The Evening Journal, founded in 1830 as an anti-Masonic organ, and for thirty-five years edited by Thurlow Weed, was equally influential as an organ of the Whig and later of the Republican party.
They adopted Masonic rites and spread to America (1833) and Ailstralia.
High; Chalmers hospital (founded by Alexander Chalmers of Clunie, a merchant and shipowner of the town); a masonic hall of tasteful design; and the academy, a modern structure in the Grecian style, to which there is attached an extensive museum, containing examples of the early mechanical genius of James Ferguson, the astronomer.
Among its many charitable institutions are a Masonic Home and School (1893), a Home for the Homeless (1867), St Elizabeth's Home (1886), St Luke's Home (1869), a Home for Aged Men and Couples (1879), Utica Orphan Asylum (1830), St Joseph's Infant Home (1893) and St John's Female Orphan Asylum (1834), both under the Sisters of Charity; the House of the Good Shepherd (1872; Protestant Episcopal); and the General (1873; City of Utica), Homeopathic (1895), St Luke's (1869; supported by the Protestant Episcopal Churches), St Elizabeth's (1866; Sisters of the Third Order of St Francis) and Faxton (1873) hospitals.
Building, a Masonic Temple, an Odd-Fellows' Temple and a State Armoury and Arsenal.
Francis, Democrat and Anti-Masonic William Sprague, Whig .
Among the principal buildings are a Carnegie library, the city hall, the Government building, the court house, St Patrick's sanatorium, the masonic temple and the Elks' club.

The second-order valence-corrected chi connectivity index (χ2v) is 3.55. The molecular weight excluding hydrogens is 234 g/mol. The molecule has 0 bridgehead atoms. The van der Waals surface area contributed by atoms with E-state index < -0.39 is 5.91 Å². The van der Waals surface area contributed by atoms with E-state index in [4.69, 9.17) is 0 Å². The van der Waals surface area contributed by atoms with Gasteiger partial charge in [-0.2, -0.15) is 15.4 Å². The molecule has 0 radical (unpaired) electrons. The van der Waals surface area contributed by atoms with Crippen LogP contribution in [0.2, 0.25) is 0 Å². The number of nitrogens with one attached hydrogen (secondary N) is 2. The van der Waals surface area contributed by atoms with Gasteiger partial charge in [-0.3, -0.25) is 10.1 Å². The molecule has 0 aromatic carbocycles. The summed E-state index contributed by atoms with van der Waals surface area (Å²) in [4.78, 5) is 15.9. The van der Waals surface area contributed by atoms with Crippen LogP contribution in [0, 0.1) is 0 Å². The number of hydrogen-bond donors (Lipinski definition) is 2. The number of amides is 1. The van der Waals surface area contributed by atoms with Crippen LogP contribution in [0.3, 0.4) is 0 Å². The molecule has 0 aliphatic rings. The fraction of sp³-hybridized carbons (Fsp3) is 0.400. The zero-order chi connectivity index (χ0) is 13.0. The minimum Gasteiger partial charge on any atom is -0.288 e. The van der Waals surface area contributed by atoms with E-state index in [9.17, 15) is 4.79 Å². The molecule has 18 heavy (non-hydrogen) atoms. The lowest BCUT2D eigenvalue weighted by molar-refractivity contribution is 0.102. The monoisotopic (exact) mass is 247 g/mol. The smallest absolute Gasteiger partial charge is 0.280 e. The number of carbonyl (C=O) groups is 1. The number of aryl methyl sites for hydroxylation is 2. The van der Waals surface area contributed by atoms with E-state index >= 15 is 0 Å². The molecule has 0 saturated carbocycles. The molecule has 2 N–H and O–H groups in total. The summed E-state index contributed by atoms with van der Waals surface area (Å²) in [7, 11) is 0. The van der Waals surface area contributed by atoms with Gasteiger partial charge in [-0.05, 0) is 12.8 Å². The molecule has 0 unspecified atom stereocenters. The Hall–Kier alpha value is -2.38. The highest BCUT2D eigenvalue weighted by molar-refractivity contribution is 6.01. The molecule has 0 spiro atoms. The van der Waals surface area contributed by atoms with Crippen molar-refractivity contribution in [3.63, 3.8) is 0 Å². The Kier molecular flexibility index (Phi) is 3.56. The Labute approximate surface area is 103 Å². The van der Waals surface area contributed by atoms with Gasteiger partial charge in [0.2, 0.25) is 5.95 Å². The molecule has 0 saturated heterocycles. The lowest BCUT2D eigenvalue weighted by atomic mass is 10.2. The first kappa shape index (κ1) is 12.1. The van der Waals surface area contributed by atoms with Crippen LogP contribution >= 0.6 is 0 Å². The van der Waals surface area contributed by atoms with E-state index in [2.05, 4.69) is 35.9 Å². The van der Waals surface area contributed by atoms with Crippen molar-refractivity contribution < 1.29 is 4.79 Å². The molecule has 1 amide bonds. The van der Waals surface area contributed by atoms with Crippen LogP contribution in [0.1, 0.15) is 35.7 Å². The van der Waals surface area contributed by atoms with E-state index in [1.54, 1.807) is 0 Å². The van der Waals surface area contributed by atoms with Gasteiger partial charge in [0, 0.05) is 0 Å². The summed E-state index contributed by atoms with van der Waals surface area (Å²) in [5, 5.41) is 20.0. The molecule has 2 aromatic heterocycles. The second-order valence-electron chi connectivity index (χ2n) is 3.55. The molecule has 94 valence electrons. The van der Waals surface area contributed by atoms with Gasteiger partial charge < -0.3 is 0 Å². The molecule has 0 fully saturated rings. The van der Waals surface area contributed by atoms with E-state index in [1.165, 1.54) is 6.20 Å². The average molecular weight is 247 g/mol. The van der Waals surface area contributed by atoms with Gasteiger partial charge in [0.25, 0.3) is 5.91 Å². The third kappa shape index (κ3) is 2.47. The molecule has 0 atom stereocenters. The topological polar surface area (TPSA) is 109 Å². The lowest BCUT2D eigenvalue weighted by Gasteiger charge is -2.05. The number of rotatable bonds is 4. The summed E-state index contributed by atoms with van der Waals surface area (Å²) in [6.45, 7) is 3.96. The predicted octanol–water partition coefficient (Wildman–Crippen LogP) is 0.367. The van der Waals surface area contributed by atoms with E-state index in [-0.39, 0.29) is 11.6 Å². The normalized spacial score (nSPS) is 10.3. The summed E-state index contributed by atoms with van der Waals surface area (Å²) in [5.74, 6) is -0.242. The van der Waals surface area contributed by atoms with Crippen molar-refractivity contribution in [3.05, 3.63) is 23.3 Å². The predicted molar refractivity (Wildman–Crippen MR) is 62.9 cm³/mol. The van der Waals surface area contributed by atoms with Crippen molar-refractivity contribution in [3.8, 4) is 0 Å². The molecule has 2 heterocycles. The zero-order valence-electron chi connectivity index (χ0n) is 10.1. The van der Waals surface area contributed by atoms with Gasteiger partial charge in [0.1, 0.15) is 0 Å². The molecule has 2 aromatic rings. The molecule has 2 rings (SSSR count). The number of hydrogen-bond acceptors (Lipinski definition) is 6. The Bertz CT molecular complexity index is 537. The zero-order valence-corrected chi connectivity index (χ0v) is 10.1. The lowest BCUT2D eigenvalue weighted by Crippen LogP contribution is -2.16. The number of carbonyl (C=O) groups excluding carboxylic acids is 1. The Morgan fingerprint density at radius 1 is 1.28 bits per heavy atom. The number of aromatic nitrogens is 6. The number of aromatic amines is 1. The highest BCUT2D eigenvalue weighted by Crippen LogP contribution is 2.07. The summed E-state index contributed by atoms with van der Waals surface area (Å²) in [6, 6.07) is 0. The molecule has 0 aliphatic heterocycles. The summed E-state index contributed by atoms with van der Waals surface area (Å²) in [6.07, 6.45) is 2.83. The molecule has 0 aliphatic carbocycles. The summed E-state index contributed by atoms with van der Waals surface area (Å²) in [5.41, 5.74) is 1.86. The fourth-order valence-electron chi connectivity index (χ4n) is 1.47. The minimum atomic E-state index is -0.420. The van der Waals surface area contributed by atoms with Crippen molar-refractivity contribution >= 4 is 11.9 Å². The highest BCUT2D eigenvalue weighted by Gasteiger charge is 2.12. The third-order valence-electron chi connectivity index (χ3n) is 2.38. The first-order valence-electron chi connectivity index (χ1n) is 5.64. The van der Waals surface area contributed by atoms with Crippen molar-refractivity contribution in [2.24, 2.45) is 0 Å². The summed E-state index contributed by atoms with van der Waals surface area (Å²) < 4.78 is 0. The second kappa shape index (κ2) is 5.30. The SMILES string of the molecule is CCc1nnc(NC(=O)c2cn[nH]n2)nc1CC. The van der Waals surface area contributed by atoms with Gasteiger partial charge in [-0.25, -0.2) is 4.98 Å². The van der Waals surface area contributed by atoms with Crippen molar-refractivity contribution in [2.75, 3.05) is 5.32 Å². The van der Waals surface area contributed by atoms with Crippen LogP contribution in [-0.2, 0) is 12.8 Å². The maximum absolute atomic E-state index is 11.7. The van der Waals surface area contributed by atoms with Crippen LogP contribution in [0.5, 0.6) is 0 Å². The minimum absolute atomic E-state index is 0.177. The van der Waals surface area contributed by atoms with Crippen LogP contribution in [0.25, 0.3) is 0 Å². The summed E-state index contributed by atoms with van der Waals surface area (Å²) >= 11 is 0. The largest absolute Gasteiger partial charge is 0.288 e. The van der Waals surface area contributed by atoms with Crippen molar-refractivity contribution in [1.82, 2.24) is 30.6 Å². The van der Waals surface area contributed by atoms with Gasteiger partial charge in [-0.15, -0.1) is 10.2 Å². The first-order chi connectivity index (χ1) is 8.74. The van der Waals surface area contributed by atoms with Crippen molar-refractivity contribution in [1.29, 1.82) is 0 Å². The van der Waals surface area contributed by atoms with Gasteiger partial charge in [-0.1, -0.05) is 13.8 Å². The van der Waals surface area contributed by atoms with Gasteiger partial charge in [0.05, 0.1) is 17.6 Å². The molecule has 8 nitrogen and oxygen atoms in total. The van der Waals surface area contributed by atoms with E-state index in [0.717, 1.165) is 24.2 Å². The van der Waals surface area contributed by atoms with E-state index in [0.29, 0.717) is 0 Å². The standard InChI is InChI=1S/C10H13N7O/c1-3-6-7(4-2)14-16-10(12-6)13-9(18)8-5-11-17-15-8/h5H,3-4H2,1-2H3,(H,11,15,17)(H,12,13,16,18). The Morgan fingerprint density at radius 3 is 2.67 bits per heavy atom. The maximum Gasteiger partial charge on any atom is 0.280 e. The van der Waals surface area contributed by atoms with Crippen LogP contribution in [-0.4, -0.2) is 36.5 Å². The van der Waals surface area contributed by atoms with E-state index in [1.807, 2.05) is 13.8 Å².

The borough has a public library (1881), a Masonic Home, the Gaylord Farm Sanatorium of the New Haven County Anti-Tuberculosis Association, the Phelps School (for girls) and the Choate School (1896, for boys).
From 1851 to 1880 there was a communistic settlement, a branch of the Oneida Community, here; its property was bought by the Masonic Order and made into the Masonic Home.
In 1826 in Genesee county the disappearance of a printer named William Morgan was attributed to Free-Masons and aroused a strong antipathy to that order; and the anti-Masonic movement, through the fostering care of Weed, Francis Granger (1792-1868) and others, spread to other states and led eventually to the establishment of a political organization that by uniting various anti-Jacksonian elements, polled in the New York state election of 1832 more than 156,000 votes for Francis Granger, their candidate for governor against Marcy, who was chosen by about 10,000 plurality.
As the anti-Masonic wave subsided its leaders and most of its adherents found a place in the newly organized Whig party, which was powerful enough in New York to elect William H.
Mulligan (1830-1864) throwing up intrenchments on Masonic College Hill, an eminence adjoining Lexington on the N.E.